This is an introduction to dynamical systems ideas. Dynamical systems are mathematical models of one or more constructs that change over time. Approaches to dynamical systems are concerned with describing the temporal evolution of constructs, with emphasis often placed on constructs that develop in a complex, nonlinear manner over time.
Most methods in statistics are focused on the analysis of mean differences. Mean–difference questions, however, represent only a narrow range of the questions that can be posed. Focusing only on these questions can overlook important questions concerning change and variability. This chapter considers methods to model change and variability.
This essay reviews emerging trends in modeling repeated measures data. Three longitudinal models are discussed: panel model designs, growth curve models, and intensive within-person assessments. Continuous time models for panel data are discussed. The analysis of intensive within-individual observations is also considered, including work that limits the generalizability of interindividual studies to individual outcomes.
Many applied statistical problems address how change two variables are related. In this chapter derivatives are presented as a language framework for describing changes with respect to time. Derivatives can be used to provide statisticians and substantive researchers a common language that can be used to create better matches between models and theory.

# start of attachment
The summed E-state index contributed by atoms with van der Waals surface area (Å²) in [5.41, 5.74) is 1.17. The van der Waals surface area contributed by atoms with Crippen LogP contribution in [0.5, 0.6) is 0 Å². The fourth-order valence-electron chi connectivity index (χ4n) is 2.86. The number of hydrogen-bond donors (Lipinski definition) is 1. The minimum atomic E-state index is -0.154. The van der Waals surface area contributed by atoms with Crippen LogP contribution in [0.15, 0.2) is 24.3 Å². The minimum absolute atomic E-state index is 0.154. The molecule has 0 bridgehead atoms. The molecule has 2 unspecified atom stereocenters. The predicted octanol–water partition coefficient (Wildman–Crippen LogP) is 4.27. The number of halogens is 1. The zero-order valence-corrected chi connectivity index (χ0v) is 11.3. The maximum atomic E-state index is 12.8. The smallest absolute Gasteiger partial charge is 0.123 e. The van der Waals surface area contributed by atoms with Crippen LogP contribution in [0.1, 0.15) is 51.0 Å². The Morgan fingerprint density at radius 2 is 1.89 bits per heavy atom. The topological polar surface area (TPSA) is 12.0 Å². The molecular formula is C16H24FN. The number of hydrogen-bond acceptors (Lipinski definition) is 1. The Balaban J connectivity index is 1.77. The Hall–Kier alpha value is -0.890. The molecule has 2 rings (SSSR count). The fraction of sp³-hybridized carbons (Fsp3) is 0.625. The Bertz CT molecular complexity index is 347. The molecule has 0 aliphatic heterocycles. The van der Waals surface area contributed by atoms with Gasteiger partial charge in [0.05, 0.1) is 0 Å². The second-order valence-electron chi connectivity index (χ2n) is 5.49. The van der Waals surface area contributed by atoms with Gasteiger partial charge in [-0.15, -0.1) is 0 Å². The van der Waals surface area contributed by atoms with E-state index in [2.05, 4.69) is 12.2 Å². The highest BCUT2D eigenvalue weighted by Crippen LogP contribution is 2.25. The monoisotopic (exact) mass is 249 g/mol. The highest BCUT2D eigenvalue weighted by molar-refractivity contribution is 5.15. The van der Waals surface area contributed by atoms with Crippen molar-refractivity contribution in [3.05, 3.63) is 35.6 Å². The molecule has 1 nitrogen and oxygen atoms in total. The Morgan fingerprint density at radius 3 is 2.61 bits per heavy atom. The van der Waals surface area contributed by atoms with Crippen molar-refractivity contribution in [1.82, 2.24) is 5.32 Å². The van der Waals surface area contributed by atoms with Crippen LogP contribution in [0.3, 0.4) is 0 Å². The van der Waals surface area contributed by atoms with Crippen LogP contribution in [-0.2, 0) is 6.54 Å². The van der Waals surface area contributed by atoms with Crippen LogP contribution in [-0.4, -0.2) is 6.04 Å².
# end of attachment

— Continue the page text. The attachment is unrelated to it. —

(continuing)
Historically, it has been easier to describe differences between groups of people, rather than describe the dynamic ways that people change. This chapter introduces dynamical systems and of continuous time models. Two methods are introduced for the fitting of continuous time models to observed data: the approximate discrete model and latent differential equations.
This chapter introduces one approach to describing constructs that consist of easily reversed, short–term changes — data that is often dismissed as “error.” This chapter begins with calculating rates of change on many small segments of a time series, and how the current state of a variable can be related to how it is changing.